Home Health Dr. Hasmeena Kathuria to lead Center for Tobacco Research and Intervention

Dr. Hasmeena Kathuria to lead Center for Tobacco Research and Intervention


The Center for Tobacco Research and Intervention (UW-CTRI) at the UW School of Medicine and Public Health, nationally recognized for its work in tobacco research and its commitment to translating findings into patient care, outreach programming and policy advocacy, has announced that Midwest native, Dr. Hasmeena Kathuria, will become the next director.

Dr. Kathuria is a pulmonary, critical care and sleep medicine physician with expertise in research and policy regarding tobacco dependence in communities disproportionately affected by tobacco use. Dr. Kathuria earned her bachelor’s degree at Northwestern University and her medical degree from Loyola University Chicago’s Stritch School of Medicine. She completed her residency and chief residency in internal medicine at Indiana University and a fellowship in pulmonary and critical care at Boston University Medicine Center. She joined the Boston University School of Medicine faculty in 2004.

Her numerous honors include a fellowship in the American Thoracic Society, the Clinical Innovations Award from the Evans Foundation at Boston University School of Medicine and the American Lung Association Lung Cancer Discovery Award, according to a press release from the University of Wisconsin. Since 2015, Dr. Kathuria has structured her research around in-paitent and out-patient strategies to get to the root causes of tobacco-related health issues, such as chronic health issues or mental health diseases that provoke people to use tobacco. 

“When people come to the hospital with a smoking-related disease like a COPD [Chronic Obstructive Pulmonary Disease] exacerbation or a stroke, I thought that was a great opportunity to talk to them about smoking, and how if they stop smoking it may help them from coming back to the hospital,”  Dr. Kathuria tells Madison365. She brings extensive experience leading teams to advance tobacco treatment and research, implementation science, and tobacco policy and advocacy, particularly with an eye toward ensuring that programs and initiatives are scalable and sustainable.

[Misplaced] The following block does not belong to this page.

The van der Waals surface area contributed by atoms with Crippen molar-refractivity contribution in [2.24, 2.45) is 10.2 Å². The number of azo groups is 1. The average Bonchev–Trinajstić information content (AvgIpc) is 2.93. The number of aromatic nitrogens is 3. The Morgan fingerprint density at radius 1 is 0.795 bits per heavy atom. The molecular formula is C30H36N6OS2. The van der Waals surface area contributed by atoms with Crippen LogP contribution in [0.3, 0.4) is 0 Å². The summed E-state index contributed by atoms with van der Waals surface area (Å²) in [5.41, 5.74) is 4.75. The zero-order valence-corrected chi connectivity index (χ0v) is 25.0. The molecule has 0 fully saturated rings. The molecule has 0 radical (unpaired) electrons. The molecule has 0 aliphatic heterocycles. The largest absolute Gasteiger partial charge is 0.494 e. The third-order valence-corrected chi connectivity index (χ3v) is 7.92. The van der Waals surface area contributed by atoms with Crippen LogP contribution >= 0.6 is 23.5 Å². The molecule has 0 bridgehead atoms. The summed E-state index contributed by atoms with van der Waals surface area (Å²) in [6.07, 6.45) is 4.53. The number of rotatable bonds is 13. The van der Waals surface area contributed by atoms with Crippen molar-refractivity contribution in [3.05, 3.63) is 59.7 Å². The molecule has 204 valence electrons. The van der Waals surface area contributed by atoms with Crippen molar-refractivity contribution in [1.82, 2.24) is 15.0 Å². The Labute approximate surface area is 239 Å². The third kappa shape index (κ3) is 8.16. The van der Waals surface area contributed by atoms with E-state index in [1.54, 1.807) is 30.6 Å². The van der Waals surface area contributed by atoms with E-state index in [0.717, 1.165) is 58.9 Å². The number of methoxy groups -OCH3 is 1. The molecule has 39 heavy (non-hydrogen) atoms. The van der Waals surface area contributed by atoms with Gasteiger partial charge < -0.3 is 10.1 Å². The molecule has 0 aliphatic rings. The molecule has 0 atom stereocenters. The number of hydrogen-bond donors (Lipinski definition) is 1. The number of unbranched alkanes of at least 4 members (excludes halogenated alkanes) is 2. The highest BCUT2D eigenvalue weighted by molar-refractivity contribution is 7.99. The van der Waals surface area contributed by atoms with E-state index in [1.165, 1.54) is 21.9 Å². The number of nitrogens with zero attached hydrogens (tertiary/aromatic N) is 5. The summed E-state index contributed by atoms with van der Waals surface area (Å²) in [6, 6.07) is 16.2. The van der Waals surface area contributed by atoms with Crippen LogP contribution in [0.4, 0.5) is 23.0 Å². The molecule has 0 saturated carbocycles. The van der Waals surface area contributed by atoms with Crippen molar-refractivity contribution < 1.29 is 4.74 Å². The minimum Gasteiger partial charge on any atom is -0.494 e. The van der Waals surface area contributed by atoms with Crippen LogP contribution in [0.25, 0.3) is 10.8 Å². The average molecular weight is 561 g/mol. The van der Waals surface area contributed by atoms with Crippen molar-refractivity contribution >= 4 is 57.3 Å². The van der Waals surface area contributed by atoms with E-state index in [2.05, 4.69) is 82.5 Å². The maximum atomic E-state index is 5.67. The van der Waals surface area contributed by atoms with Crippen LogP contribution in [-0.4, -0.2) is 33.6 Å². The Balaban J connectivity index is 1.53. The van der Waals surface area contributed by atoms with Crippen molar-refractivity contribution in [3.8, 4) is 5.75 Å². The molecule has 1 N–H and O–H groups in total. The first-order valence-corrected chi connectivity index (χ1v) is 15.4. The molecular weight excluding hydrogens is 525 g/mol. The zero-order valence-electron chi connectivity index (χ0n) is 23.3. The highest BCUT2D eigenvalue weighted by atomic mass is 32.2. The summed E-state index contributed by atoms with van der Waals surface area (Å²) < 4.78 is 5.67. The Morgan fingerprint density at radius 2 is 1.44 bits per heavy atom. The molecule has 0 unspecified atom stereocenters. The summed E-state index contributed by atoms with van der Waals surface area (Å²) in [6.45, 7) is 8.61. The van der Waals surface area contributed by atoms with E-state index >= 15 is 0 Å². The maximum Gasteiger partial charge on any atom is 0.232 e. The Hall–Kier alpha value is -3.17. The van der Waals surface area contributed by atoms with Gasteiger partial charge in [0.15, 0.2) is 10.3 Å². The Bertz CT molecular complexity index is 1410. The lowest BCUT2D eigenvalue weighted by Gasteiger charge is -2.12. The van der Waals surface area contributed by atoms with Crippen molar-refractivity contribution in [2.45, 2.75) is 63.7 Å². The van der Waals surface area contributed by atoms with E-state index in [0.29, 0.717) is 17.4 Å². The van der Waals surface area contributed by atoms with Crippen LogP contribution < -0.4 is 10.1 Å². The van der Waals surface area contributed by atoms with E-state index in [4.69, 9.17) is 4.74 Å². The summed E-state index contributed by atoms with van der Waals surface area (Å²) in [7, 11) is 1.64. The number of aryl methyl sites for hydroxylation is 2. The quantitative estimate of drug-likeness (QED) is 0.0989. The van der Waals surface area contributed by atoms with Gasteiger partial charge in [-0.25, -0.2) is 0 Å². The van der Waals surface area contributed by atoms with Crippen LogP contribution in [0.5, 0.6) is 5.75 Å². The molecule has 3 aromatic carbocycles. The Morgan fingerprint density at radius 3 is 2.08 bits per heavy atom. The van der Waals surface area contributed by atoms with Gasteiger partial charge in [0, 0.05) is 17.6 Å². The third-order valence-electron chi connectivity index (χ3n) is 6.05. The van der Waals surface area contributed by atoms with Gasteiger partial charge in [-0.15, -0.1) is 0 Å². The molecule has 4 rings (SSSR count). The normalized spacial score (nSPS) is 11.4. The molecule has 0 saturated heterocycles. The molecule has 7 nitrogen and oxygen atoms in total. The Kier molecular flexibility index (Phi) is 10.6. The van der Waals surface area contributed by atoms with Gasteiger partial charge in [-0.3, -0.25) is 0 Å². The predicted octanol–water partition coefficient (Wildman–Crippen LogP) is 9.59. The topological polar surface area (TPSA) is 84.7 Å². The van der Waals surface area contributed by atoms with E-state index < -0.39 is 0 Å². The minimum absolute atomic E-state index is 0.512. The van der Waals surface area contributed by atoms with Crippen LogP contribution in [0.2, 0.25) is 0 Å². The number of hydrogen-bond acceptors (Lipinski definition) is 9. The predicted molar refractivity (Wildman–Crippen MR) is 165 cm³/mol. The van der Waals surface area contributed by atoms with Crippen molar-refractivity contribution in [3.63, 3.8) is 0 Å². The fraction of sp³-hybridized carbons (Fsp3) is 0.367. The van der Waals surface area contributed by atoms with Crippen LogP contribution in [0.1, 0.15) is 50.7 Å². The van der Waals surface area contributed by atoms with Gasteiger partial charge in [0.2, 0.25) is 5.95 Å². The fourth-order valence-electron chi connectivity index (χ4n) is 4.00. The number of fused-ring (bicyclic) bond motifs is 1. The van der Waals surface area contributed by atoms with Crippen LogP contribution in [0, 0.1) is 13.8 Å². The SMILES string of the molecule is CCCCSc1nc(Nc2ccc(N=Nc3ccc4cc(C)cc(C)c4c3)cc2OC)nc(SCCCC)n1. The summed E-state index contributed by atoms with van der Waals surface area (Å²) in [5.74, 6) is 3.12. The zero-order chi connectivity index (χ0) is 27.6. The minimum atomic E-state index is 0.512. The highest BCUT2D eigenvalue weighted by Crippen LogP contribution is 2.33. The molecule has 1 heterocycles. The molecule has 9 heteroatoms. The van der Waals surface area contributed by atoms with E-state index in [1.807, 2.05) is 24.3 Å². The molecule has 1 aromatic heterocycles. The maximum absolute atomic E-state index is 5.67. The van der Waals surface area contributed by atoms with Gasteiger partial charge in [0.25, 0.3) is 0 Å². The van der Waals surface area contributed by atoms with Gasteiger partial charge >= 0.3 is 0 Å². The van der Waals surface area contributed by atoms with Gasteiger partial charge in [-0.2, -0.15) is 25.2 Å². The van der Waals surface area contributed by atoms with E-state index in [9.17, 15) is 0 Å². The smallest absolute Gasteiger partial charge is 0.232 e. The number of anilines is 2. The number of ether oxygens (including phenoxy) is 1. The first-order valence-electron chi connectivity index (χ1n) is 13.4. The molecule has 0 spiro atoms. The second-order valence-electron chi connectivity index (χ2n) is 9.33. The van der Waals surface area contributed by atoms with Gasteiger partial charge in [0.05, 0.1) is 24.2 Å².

Dr. Kathuria also addresses the impact of tobacco dependence in low-to-income and queer communities of color. When asked about the similarities that she anticipates between the tobacco usage in New England communities versus what she might expect in Wisconsin she tells Madison365, “When we look at national rates of smoking it’s gone from 50 percent, in the 1960s, down to about 12 percent. When you look at the demographics that we take care of it’s about 25-30 percent.

“The populations that are affected by tobacco-related health inequities are people who are low-income, Black Americans, even if they don’t start smoking until later in their lives,” she adds.

She also named the LGBTQIA+ community, and those with opioid usage issues as highly impacted groups that suffer from tobacco-related health disparities at a rate of 80-90 percent. Developing care for these highly impacted groups is the center of Dr. Kathuria’s focus when she is implementing tobacco intervention tactics. 

Dr. Kathuria is excited to bring her expertise to Wisconsin and work alongside many other leading researchers in the tobacco intervention field. “I’ve known the work from people at CTRI for years, in fact, a lot of the research that they have done has been remodeled in our programs, we implemented treatments that they have found to help in health systems,” Kathuria says. “I’m excited to work alongside an amazing group of people who are dedicated to helping people to stop smoking.”